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Recovering From Crisis: A Review of the Neighborhood Stabilization Program in Florida’s Economic Recovery

Recovering From Crisis: A Review of the Neighborhood Stabilization Program in Florida’s Economic Recovery
2010Fair Credit/Fair Housing

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The ‘Build a Fair Florida’ campaign has been unfolding over the past year as an effort to ensure that in response to the State and national economic crisis, Florida recognizes the need to build a more equitable and sustainable democratic structure, and that the investments of the American Recovery and Reinvestment Act (ARRA) be used to rebuild the communities that have been impacted the most by the recession and decades of marginalization. The campaign began with a call for the implementation of ARRA to be an equitable, transparent, and accountable process. This call was followed by work that showed how the opportunity landscape in Florida was uneven before the recession, and why ARRA investments should be targeted towards making quality‐of‐life opportunities accessible to all communities. Most recently, a study of ARRA jobs and contract procurement revealed that in the absence of systemic reform, recovery investments and employment opportunities have continued to flow in ways that leave communities of color neglected.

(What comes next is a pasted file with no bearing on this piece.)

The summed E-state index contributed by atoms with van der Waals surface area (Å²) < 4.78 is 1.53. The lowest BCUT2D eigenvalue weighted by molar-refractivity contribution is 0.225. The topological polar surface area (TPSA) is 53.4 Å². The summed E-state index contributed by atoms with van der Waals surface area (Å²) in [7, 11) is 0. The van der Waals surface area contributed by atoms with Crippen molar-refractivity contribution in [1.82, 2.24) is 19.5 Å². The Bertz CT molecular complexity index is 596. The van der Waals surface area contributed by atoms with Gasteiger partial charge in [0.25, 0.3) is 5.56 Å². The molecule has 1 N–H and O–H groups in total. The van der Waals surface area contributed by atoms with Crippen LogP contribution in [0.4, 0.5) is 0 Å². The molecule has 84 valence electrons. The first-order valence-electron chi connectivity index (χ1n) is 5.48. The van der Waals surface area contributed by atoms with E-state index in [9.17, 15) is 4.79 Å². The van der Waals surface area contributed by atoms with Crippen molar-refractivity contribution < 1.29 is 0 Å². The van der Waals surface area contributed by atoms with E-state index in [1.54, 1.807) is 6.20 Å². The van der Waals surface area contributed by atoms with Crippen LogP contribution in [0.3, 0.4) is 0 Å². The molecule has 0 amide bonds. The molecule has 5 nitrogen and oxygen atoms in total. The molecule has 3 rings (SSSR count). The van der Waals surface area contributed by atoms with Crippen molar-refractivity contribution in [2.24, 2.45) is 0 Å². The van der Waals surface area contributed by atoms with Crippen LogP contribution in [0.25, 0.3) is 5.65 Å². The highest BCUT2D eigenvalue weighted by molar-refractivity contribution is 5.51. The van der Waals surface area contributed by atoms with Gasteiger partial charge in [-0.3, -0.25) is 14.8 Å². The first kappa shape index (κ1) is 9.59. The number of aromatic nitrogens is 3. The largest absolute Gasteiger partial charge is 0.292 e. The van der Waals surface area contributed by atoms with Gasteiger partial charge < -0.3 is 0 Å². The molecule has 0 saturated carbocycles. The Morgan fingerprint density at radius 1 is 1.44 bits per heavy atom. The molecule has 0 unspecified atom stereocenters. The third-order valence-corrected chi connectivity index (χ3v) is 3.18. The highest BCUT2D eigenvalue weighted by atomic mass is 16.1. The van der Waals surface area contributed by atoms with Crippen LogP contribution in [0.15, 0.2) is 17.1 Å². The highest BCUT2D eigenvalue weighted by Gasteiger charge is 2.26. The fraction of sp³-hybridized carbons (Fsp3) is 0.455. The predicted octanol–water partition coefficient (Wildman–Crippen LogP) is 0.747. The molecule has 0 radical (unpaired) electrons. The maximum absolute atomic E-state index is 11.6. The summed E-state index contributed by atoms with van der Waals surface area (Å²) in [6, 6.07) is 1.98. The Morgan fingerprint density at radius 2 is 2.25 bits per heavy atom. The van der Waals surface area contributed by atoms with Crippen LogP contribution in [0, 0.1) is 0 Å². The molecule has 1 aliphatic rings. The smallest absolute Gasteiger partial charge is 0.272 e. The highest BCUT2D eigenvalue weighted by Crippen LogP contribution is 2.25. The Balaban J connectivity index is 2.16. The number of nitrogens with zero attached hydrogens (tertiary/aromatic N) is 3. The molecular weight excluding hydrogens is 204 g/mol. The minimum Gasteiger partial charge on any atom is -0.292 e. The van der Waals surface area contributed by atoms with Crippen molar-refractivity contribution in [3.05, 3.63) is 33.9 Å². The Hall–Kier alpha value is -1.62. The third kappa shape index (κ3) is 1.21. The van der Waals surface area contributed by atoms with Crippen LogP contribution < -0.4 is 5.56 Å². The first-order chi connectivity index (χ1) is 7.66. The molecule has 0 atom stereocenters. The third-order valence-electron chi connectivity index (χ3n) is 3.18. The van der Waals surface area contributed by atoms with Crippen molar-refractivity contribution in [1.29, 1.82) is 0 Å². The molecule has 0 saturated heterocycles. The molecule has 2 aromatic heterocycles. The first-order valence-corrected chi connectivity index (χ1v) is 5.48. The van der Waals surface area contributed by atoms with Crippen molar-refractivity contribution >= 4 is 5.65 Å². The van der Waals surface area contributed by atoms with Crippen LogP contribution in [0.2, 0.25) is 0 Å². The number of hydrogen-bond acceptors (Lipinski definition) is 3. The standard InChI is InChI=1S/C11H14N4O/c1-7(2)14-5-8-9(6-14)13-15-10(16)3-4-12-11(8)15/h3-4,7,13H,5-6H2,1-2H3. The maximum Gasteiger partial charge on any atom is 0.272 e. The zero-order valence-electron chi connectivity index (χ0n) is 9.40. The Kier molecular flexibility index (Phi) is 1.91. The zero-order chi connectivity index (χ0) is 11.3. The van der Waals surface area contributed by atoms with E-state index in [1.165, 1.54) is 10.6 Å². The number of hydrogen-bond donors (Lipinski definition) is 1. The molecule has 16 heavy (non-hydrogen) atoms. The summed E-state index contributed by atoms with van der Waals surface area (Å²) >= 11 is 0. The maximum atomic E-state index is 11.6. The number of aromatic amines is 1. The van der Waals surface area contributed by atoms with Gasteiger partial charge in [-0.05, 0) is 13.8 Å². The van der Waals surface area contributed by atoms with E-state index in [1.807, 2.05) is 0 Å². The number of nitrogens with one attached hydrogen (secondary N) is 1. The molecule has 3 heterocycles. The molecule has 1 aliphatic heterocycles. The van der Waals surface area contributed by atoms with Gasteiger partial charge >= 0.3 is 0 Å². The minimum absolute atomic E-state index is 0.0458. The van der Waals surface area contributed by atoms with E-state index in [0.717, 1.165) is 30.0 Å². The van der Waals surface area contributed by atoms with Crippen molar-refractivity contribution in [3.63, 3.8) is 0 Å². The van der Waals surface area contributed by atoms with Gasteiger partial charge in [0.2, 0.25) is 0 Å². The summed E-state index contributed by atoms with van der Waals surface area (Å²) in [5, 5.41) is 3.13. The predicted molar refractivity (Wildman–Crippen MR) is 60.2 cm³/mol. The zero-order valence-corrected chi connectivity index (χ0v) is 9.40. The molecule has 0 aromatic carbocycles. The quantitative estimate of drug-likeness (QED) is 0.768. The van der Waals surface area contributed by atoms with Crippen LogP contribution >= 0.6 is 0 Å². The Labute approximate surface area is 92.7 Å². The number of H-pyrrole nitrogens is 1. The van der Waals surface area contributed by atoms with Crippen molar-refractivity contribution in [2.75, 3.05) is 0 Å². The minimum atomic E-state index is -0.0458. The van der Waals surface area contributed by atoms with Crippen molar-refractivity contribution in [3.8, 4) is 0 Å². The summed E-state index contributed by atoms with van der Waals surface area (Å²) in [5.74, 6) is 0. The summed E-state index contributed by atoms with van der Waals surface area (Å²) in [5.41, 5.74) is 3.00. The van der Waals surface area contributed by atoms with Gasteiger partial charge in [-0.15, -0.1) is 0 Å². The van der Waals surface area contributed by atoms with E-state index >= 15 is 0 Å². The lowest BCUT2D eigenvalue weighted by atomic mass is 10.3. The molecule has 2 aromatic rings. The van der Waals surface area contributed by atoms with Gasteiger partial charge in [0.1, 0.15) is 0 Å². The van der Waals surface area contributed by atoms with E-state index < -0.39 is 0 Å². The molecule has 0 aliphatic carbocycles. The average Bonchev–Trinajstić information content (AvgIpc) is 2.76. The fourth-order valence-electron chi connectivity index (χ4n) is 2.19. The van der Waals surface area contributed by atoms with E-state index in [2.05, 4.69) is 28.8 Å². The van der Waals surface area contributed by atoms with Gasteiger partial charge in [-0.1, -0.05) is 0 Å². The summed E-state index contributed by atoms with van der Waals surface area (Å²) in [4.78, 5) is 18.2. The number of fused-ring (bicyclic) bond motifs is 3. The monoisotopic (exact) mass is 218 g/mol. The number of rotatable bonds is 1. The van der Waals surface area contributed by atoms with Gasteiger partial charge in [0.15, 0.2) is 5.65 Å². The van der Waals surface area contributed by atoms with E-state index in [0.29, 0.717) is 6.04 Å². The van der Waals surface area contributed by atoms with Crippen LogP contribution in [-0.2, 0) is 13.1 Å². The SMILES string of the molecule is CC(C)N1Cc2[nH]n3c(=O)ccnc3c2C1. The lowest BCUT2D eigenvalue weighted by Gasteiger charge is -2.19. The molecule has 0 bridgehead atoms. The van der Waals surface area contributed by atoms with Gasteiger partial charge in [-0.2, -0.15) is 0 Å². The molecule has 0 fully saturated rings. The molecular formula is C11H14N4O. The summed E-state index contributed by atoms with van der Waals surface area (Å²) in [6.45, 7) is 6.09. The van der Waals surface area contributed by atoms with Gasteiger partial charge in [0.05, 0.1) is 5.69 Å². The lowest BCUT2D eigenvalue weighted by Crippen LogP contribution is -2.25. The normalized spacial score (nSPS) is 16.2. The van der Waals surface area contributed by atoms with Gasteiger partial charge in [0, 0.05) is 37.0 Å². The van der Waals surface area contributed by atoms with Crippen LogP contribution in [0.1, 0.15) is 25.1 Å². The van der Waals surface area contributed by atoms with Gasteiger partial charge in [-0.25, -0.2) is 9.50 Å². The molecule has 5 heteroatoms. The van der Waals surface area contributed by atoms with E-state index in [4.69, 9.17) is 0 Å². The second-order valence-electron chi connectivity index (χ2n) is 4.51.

One of the most significant aspects of the recent recession is the impact of the subprime and foreclosure crisis on local housing markets across the country. Many of the hardest hit areas in the country are in Florida, which has had the second highest foreclosure rate in the country.1 The cost of this crisis has been immense, resulting in millions of dollars worth of wealth stripped from Black and Latino communities, as well as an overheated rental market which makes it even more challenging for families to find good, affordable housing. Because subprime lending and foreclosure have played such a devastating role during this recession, and because they have disproportionately impacted Florida’s communities of color, this phase of the campaign’s research focuses particularly on a Federal program that was designed to counteract these effects‐ the Neighborhood Stabilization Program (NSP).